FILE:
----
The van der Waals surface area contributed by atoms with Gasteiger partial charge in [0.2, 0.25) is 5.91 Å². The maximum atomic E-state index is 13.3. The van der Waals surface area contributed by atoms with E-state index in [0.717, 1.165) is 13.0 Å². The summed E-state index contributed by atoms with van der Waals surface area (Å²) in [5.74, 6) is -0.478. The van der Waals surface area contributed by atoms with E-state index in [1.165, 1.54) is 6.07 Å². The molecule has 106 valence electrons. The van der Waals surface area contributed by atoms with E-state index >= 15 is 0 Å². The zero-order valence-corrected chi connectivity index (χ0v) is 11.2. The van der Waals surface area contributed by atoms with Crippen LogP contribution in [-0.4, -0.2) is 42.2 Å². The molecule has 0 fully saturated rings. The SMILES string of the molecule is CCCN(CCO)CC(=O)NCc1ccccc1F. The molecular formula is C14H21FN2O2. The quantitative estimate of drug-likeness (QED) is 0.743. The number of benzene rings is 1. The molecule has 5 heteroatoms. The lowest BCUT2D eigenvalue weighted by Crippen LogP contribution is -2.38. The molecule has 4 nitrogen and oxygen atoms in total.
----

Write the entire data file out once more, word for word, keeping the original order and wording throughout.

The van der Waals surface area contributed by atoms with Gasteiger partial charge in [0.2, 0.25) is 5.91 Å². The maximum atomic E-state index is 13.3. The van der Waals surface area contributed by atoms with E-state index in [0.717, 1.165) is 13.0 Å². The summed E-state index contributed by atoms with van der Waals surface area (Å²) in [5.74, 6) is -0.478. The van der Waals surface area contributed by atoms with E-state index in [1.165, 1.54) is 6.07 Å². The molecule has 106 valence electrons. The van der Waals surface area contributed by atoms with E-state index >= 15 is 0 Å². The zero-order valence-corrected chi connectivity index (χ0v) is 11.2. The van der Waals surface area contributed by atoms with Crippen LogP contribution in [-0.4, -0.2) is 42.2 Å². The molecule has 0 fully saturated rings. The SMILES string of the molecule is CCCN(CCO)CC(=O)NCc1ccccc1F. The molecular formula is C14H21FN2O2. The quantitative estimate of drug-likeness (QED) is 0.743. The number of benzene rings is 1. The molecule has 5 heteroatoms. The lowest BCUT2D eigenvalue weighted by Crippen LogP contribution is -2.38. The molecule has 4 nitrogen and oxygen atoms in total.